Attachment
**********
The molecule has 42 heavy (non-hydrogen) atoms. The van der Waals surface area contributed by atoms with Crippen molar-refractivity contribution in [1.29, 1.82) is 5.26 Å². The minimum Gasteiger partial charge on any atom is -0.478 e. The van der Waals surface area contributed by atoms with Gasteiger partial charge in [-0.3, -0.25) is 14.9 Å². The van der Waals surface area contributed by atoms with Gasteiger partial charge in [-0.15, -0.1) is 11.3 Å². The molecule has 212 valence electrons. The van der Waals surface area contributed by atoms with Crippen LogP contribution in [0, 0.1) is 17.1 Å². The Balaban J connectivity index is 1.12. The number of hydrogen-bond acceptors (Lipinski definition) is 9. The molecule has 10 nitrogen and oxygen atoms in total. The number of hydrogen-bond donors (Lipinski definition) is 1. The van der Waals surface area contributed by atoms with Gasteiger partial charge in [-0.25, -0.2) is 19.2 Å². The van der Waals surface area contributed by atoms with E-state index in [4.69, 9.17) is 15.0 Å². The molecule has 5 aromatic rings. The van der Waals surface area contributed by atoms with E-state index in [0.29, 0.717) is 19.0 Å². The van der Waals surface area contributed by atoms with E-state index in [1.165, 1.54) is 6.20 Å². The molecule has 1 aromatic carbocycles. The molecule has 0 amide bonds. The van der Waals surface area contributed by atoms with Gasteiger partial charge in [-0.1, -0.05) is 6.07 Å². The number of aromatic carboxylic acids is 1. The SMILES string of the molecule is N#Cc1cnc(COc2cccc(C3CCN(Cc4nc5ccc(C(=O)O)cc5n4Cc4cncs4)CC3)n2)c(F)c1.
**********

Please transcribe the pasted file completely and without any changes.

The molecule has 42 heavy (non-hydrogen) atoms. The van der Waals surface area contributed by atoms with Crippen molar-refractivity contribution in [1.29, 1.82) is 5.26 Å². The minimum Gasteiger partial charge on any atom is -0.478 e. The van der Waals surface area contributed by atoms with Gasteiger partial charge in [-0.3, -0.25) is 14.9 Å². The van der Waals surface area contributed by atoms with Gasteiger partial charge in [-0.15, -0.1) is 11.3 Å². The molecule has 212 valence electrons. The van der Waals surface area contributed by atoms with Crippen LogP contribution in [0, 0.1) is 17.1 Å². The Balaban J connectivity index is 1.12. The number of hydrogen-bond acceptors (Lipinski definition) is 9. The molecule has 10 nitrogen and oxygen atoms in total. The number of hydrogen-bond donors (Lipinski definition) is 1. The van der Waals surface area contributed by atoms with Gasteiger partial charge in [-0.25, -0.2) is 19.2 Å². The van der Waals surface area contributed by atoms with E-state index in [4.69, 9.17) is 15.0 Å². The molecule has 5 aromatic rings. The van der Waals surface area contributed by atoms with E-state index in [0.29, 0.717) is 19.0 Å². The van der Waals surface area contributed by atoms with E-state index in [1.165, 1.54) is 6.20 Å². The molecule has 1 aromatic carbocycles. The molecule has 0 amide bonds. The van der Waals surface area contributed by atoms with Gasteiger partial charge in [-0.1, -0.05) is 6.07 Å². The number of aromatic carboxylic acids is 1. The SMILES string of the molecule is N#Cc1cnc(COc2cccc(C3CCN(Cc4nc5ccc(C(=O)O)cc5n4Cc4cncs4)CC3)n2)c(F)c1.